Stories about International Relations from April, 2012
The Sri Lankan Government is facing a new kind of challenge, tackling surplus production of rice. However a Sri Lankan farmer sheds a light into the plights of the rice farmers in Sri Lanka, who are not obtaining a fair price for their produce.
Writing on Hyperallergic, Hrag Vartanian explains how he marked the 97th anniversary of the massacre and deportation of 1.5 million Armenians in the Ottoman Empire. The writer and art critic/curator took his mother to an exhibition of Armenian art exploring art, westernization and ethnic identity in the post-Genocide world.
Following the military coup in Guinea-Bissau, on April 12, Angolan Foreign Policy Professor Belarmino Van-Dúnem wrote an analysis [pt] on the roles of the Armed Forces and the international community. ECOWAS talks to restore civilian rule during the weekend resulted on the decision to impose sanctions on the military junta....
There has been a great deal of speculation about the four bombings that rocked the city of Dnipropetrovsk, Ukraine, on Friday. The timing of the blasts is key to most of the popular theories emerging online, as Ukraine is undergoing a very eventful period right now.
In April 2011 the Indian government quietly issued amendments to the IT rules restricting web content that are designated as “disparaging,” “harassing,” “blasphemous” or “hateful.” The Indian netizens are campaigning against it online and are organizing street protests.
On April 20, 'Kommersant' revealed an ongoing legislative project to create a state company to oversee the economic development of Eastern Siberia and the Russian Far East. The schism at the heart of the RuNet's response to this issue reveals certain fundamental apprehensions that shape online Russian civil society.
Foreign Notes comments on “the latest twists and turns” in ex-PM Yulia Tymoshenko's case.
Mark Adomanis criticizes the critics of Julian Assange's debut on RT (Russia Today) last week.
Nicaragua has presented a claim [es] in the International Court of Justice over the sovereignty of the Archipelago of San Andrés, Providencia and Santa Catalina, which is currently part of Colombia's political map after a treaty signed by both countries in 1928. Many in Colombia have expressed their desire for San...
While the French are preparing to choose a president in the upcoming weeks, French voters overseas and foreign media have reacted as the first round poll came to an end.
Caucasus Conflict Voices posts early data from a 2011 household survey by the Caucasus Resource Research Centers revealing attitudes to the long-running conflict between Armenia and Azerbaijan over the disputed territory of Nagorno Karabakh.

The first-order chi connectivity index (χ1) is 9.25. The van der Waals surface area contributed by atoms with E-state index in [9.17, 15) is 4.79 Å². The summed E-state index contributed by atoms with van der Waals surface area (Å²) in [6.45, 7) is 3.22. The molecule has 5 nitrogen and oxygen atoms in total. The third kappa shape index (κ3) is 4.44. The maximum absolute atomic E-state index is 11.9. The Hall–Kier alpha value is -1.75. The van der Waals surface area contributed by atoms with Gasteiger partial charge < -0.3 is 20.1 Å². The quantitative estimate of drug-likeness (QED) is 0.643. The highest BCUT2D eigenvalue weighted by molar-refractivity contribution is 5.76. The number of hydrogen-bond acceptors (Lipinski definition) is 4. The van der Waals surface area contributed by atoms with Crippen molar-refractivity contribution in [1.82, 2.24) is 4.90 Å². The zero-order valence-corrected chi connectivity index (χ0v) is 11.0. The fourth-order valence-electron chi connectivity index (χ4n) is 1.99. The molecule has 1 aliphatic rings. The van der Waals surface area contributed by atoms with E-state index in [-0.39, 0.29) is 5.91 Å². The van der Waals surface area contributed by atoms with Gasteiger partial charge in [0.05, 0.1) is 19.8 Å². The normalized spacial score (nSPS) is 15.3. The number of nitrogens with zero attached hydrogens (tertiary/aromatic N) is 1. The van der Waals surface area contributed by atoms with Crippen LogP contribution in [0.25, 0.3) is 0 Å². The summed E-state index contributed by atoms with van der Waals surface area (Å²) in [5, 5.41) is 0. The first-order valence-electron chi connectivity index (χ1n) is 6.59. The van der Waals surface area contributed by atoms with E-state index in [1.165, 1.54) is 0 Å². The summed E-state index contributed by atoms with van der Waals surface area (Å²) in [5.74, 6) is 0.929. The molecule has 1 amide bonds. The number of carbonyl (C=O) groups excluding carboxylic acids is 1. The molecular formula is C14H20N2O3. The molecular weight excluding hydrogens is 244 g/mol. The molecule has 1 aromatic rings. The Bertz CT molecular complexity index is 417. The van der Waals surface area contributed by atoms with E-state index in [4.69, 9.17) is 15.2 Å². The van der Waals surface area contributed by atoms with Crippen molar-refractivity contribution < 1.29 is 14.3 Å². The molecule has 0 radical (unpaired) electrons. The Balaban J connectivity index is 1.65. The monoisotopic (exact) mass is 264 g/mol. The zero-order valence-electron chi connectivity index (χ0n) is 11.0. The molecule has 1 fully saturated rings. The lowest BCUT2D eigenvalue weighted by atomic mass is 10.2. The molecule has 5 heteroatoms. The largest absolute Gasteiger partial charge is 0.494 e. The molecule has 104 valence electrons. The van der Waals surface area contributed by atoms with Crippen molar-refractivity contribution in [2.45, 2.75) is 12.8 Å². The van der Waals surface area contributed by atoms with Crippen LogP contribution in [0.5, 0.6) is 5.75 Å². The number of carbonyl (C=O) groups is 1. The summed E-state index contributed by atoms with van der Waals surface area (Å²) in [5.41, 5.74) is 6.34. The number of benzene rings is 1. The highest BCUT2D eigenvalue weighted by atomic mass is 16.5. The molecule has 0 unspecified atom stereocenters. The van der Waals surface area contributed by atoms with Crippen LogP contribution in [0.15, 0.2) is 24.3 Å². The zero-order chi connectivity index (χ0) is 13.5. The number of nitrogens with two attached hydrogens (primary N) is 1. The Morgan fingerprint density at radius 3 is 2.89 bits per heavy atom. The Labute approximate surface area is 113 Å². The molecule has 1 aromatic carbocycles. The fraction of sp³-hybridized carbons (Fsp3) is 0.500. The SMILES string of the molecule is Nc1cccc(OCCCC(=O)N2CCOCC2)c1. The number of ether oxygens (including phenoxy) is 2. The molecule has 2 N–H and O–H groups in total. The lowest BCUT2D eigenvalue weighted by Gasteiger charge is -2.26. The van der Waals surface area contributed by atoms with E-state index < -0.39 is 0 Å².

Following this week's 97th anniversary of the 1915 massacre and deportation of Armenians living in the Ottoman Empire, vgratian asks its readers “Does the world need to recognize the Armenian Genocide?”
An Iranian diplomat based in the capital of Brazil, Brasilia, was accused of molesting underage girls at a swimming pool on April 14, 2012. While Iran's embassy denied the allegations, and said they were the result of a "cultural misunderstanding", netizens both from Iran and Brazil didn't take long to react.
April 24 marks the 97th anniversary of the massacre and deportation of around 1.5 million Armenians living in the then Ottoman Empire. An emotive issue for many Armenians and Turks, the anniversary was also commemorated in Istanbul.
Accountant/Consultant Derren Joseph shares the contents of an email he received which is concerned with the level of Trinidad & Tobago's gas revenue: “This gas is the property of EVERY CITIZEN of Trinidad and Tobago and we deserve to understand why any of our gas is being sold at a...
RFE/RL's Transmission blog says that despite once protesting how ‘Borat’ depicted the country, Kazakhstan is now crediting the 2006 film with increasing ten-fold the number of tourists visiting the country.
Security, in the Caucasus and beyond…. comments on the 97th anniversary of the massacre and deportation of 1.5 million Armenians from the Ottoman Empire in 1915. Considered an act of genocide by many historians and countries, the blog explains why the events are still very much politically relevant to both...
After threats, intimidation and incitement to violence led to the cancellation of a film festival to be held in Armenia's second largest city of Gyumri, nationalists have attacked a human rights organization for the same, prompting concerns about freedom of expression.
Netizens commented on various events, some serious and some lighter ones, related to the Sixth Summit of the Americas. They also shared their opinion on the agreements that were reached (like the free trade agreement between Colombia and the U.S.) and on those that did not meet consensus.
In the last week, Vladislav Naganov and Aleksei Navalny, two of Russia's most prominent liberal democrat bloggers, entered the debate about a proposed NATO transit hub in Ulyanovsk. The transit hub (or "military base," as critics call it) is unlike most Russian political issues that involve the North Atlantic Alliance, as the Kremlin in this instance has agreed to cooperate with (rather than resist) the West.
On April 18 Ali Gomaa, the Egyptian grand mufti and one of the highest religious authorities in the Islamic world, visited Jerusalem for the first time. The visit is controversial since it is seen by many as a step towards normalised relations with Israel.